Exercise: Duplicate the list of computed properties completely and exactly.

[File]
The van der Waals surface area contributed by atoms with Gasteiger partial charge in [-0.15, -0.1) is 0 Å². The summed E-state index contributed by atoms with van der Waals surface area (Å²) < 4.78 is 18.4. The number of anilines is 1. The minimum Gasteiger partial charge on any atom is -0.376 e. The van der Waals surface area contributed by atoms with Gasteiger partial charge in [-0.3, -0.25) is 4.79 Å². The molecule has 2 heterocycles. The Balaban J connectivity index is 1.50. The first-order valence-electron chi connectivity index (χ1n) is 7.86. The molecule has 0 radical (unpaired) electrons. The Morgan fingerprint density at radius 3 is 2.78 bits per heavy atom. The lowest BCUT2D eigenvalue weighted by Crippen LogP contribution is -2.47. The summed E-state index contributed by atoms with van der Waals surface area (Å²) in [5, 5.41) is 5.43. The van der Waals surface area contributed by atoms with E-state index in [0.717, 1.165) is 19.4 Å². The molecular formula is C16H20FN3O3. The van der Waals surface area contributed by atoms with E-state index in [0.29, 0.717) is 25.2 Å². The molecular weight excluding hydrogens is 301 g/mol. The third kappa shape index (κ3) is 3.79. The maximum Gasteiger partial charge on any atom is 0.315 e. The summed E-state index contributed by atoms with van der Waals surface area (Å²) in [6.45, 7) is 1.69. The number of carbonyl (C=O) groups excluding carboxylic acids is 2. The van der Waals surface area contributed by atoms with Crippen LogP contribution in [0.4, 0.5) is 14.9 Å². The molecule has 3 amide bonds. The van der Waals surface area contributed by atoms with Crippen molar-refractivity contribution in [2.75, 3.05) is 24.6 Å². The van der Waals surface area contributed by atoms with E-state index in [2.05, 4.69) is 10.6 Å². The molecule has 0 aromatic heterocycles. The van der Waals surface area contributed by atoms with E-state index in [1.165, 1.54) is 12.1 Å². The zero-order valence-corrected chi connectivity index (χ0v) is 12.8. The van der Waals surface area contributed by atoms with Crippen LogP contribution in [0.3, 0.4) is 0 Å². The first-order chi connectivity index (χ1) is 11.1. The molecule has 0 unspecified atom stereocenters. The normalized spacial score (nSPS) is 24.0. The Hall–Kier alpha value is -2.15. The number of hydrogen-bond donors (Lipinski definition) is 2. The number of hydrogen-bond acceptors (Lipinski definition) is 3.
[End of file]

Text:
The van der Waals surface area contributed by atoms with Gasteiger partial charge in [-0.15, -0.1) is 0 Å². The summed E-state index contributed by atoms with van der Waals surface area (Å²) < 4.78 is 18.4. The number of anilines is 1. The minimum Gasteiger partial charge on any atom is -0.376 e. The van der Waals surface area contributed by atoms with Gasteiger partial charge in [-0.3, -0.25) is 4.79 Å². The molecule has 2 heterocycles. The Balaban J connectivity index is 1.50. The first-order valence-electron chi connectivity index (χ1n) is 7.86. The molecule has 0 radical (unpaired) electrons. The Morgan fingerprint density at radius 3 is 2.78 bits per heavy atom. The lowest BCUT2D eigenvalue weighted by Crippen LogP contribution is -2.47. The summed E-state index contributed by atoms with van der Waals surface area (Å²) in [5, 5.41) is 5.43. The van der Waals surface area contributed by atoms with E-state index in [0.717, 1.165) is 19.4 Å². The molecular formula is C16H20FN3O3. The van der Waals surface area contributed by atoms with E-state index in [0.29, 0.717) is 25.2 Å². The molecular weight excluding hydrogens is 301 g/mol. The third kappa shape index (κ3) is 3.79. The maximum Gasteiger partial charge on any atom is 0.315 e. The summed E-state index contributed by atoms with van der Waals surface area (Å²) in [6.45, 7) is 1.69. The number of carbonyl (C=O) groups excluding carboxylic acids is 2. The van der Waals surface area contributed by atoms with Crippen LogP contribution in [0.4, 0.5) is 14.9 Å². The molecule has 3 amide bonds. The van der Waals surface area contributed by atoms with Crippen molar-refractivity contribution in [2.75, 3.05) is 24.6 Å². The van der Waals surface area contributed by atoms with E-state index in [2.05, 4.69) is 10.6 Å². The molecule has 0 aromatic heterocycles. The van der Waals surface area contributed by atoms with E-state index in [1.165, 1.54) is 12.1 Å². The zero-order valence-corrected chi connectivity index (χ0v) is 12.8. The van der Waals surface area contributed by atoms with Crippen LogP contribution in [0.3, 0.4) is 0 Å². The first-order chi connectivity index (χ1) is 11.1. The molecule has 0 unspecified atom stereocenters. The normalized spacial score (nSPS) is 24.0. The Hall–Kier alpha value is -2.15. The number of hydrogen-bond donors (Lipinski definition) is 2. The number of hydrogen-bond acceptors (Lipinski definition) is 3.